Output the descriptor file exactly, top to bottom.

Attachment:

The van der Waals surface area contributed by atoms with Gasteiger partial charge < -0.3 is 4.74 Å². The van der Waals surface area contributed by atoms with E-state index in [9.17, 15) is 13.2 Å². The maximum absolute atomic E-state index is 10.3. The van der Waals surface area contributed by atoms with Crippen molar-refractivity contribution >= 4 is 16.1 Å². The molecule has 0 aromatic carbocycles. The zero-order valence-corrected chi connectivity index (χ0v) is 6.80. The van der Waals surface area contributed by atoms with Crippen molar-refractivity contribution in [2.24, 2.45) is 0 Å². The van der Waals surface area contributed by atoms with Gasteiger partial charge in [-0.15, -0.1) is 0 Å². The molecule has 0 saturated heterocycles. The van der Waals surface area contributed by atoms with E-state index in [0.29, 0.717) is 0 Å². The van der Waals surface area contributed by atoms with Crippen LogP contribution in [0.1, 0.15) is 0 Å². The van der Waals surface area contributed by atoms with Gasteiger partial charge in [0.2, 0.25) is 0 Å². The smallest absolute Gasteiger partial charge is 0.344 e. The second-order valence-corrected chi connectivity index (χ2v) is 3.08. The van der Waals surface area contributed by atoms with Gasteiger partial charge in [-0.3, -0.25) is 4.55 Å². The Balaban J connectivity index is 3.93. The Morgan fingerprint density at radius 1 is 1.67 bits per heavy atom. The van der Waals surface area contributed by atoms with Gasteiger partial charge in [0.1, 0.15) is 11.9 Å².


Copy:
The van der Waals surface area contributed by atoms with Gasteiger partial charge < -0.3 is 4.74 Å². The van der Waals surface area contributed by atoms with E-state index in [9.17, 15) is 13.2 Å². The maximum absolute atomic E-state index is 10.3. The van der Waals surface area contributed by atoms with Crippen molar-refractivity contribution >= 4 is 16.1 Å². The molecule has 0 aromatic carbocycles. The zero-order valence-corrected chi connectivity index (χ0v) is 6.80. The van der Waals surface area contributed by atoms with Crippen molar-refractivity contribution in [2.24, 2.45) is 0 Å². The van der Waals surface area contributed by atoms with Gasteiger partial charge in [-0.15, -0.1) is 0 Å². The molecule has 0 saturated heterocycles. The van der Waals surface area contributed by atoms with E-state index in [0.29, 0.717) is 0 Å². The van der Waals surface area contributed by atoms with Crippen LogP contribution in [0.1, 0.15) is 0 Å². The van der Waals surface area contributed by atoms with Gasteiger partial charge in [0.2, 0.25) is 0 Å². The smallest absolute Gasteiger partial charge is 0.344 e. The second-order valence-corrected chi connectivity index (χ2v) is 3.08. The van der Waals surface area contributed by atoms with Gasteiger partial charge in [-0.3, -0.25) is 4.55 Å². The Balaban J connectivity index is 3.93. The Morgan fingerprint density at radius 1 is 1.67 bits per heavy atom. The van der Waals surface area contributed by atoms with Gasteiger partial charge in [0.1, 0.15) is 11.9 Å².